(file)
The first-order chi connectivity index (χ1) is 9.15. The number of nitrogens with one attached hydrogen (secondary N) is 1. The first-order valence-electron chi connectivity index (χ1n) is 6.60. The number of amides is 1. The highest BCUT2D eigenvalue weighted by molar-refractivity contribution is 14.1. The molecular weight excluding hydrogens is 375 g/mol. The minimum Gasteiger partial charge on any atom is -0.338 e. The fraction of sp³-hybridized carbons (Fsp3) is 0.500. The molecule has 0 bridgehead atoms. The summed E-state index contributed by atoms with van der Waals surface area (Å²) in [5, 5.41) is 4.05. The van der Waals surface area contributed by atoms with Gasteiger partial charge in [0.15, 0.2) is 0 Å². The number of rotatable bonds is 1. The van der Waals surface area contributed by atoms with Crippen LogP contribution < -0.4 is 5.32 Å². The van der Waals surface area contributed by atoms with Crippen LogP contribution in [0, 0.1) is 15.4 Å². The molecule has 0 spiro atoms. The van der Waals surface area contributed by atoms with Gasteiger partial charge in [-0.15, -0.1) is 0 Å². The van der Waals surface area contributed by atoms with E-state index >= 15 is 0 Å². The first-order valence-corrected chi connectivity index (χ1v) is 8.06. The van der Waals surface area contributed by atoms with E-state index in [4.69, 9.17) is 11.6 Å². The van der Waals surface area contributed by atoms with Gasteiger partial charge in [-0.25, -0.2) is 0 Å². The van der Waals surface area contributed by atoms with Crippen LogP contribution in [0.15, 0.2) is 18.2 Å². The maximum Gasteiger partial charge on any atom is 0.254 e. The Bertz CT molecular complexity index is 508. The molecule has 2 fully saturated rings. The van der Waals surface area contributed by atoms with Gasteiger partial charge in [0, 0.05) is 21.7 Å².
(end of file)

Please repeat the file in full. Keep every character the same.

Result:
The first-order chi connectivity index (χ1) is 9.15. The number of nitrogens with one attached hydrogen (secondary N) is 1. The first-order valence-electron chi connectivity index (χ1n) is 6.60. The number of amides is 1. The highest BCUT2D eigenvalue weighted by molar-refractivity contribution is 14.1. The molecular weight excluding hydrogens is 375 g/mol. The minimum Gasteiger partial charge on any atom is -0.338 e. The fraction of sp³-hybridized carbons (Fsp3) is 0.500. The molecule has 0 bridgehead atoms. The summed E-state index contributed by atoms with van der Waals surface area (Å²) in [5, 5.41) is 4.05. The van der Waals surface area contributed by atoms with Gasteiger partial charge in [0.15, 0.2) is 0 Å². The number of rotatable bonds is 1. The van der Waals surface area contributed by atoms with Crippen LogP contribution < -0.4 is 5.32 Å². The van der Waals surface area contributed by atoms with Crippen LogP contribution in [0, 0.1) is 15.4 Å². The molecule has 0 spiro atoms. The van der Waals surface area contributed by atoms with Gasteiger partial charge in [-0.15, -0.1) is 0 Å². The van der Waals surface area contributed by atoms with E-state index >= 15 is 0 Å². The first-order valence-corrected chi connectivity index (χ1v) is 8.06. The van der Waals surface area contributed by atoms with E-state index in [4.69, 9.17) is 11.6 Å². The van der Waals surface area contributed by atoms with Gasteiger partial charge in [-0.25, -0.2) is 0 Å². The van der Waals surface area contributed by atoms with Crippen LogP contribution in [0.15, 0.2) is 18.2 Å². The maximum Gasteiger partial charge on any atom is 0.254 e. The Bertz CT molecular complexity index is 508. The molecule has 2 fully saturated rings. The van der Waals surface area contributed by atoms with Gasteiger partial charge in [0, 0.05) is 21.7 Å².